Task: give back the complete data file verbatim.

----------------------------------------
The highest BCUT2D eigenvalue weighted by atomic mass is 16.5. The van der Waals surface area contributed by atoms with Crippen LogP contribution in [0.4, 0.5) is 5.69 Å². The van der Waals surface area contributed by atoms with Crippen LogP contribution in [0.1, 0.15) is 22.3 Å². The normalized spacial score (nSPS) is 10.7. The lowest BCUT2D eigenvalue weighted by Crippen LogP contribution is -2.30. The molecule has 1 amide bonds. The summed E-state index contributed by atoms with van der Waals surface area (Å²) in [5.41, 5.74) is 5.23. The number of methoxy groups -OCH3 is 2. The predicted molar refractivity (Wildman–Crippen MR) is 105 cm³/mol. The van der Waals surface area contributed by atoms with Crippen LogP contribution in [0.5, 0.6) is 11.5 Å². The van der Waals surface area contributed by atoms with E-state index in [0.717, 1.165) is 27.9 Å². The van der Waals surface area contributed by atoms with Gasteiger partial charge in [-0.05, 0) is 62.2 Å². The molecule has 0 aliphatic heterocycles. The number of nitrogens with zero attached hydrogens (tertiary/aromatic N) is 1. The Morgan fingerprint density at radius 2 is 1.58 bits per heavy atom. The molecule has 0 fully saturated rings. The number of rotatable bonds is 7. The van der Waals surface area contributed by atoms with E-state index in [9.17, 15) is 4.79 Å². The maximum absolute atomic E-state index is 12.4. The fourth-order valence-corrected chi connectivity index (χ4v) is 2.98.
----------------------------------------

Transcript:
The highest BCUT2D eigenvalue weighted by atomic mass is 16.5. The van der Waals surface area contributed by atoms with Crippen LogP contribution in [0.4, 0.5) is 5.69 Å². The van der Waals surface area contributed by atoms with Crippen LogP contribution in [0.1, 0.15) is 22.3 Å². The normalized spacial score (nSPS) is 10.7. The lowest BCUT2D eigenvalue weighted by Crippen LogP contribution is -2.30. The molecule has 1 amide bonds. The summed E-state index contributed by atoms with van der Waals surface area (Å²) in [5.41, 5.74) is 5.23. The number of methoxy groups -OCH3 is 2. The predicted molar refractivity (Wildman–Crippen MR) is 105 cm³/mol. The van der Waals surface area contributed by atoms with Crippen LogP contribution in [0.5, 0.6) is 11.5 Å². The van der Waals surface area contributed by atoms with E-state index in [0.717, 1.165) is 27.9 Å². The van der Waals surface area contributed by atoms with Gasteiger partial charge in [-0.05, 0) is 62.2 Å². The molecule has 0 aliphatic heterocycles. The number of nitrogens with zero attached hydrogens (tertiary/aromatic N) is 1. The Morgan fingerprint density at radius 2 is 1.58 bits per heavy atom. The molecule has 0 fully saturated rings. The number of rotatable bonds is 7. The van der Waals surface area contributed by atoms with E-state index in [9.17, 15) is 4.79 Å². The maximum absolute atomic E-state index is 12.4. The fourth-order valence-corrected chi connectivity index (χ4v) is 2.98.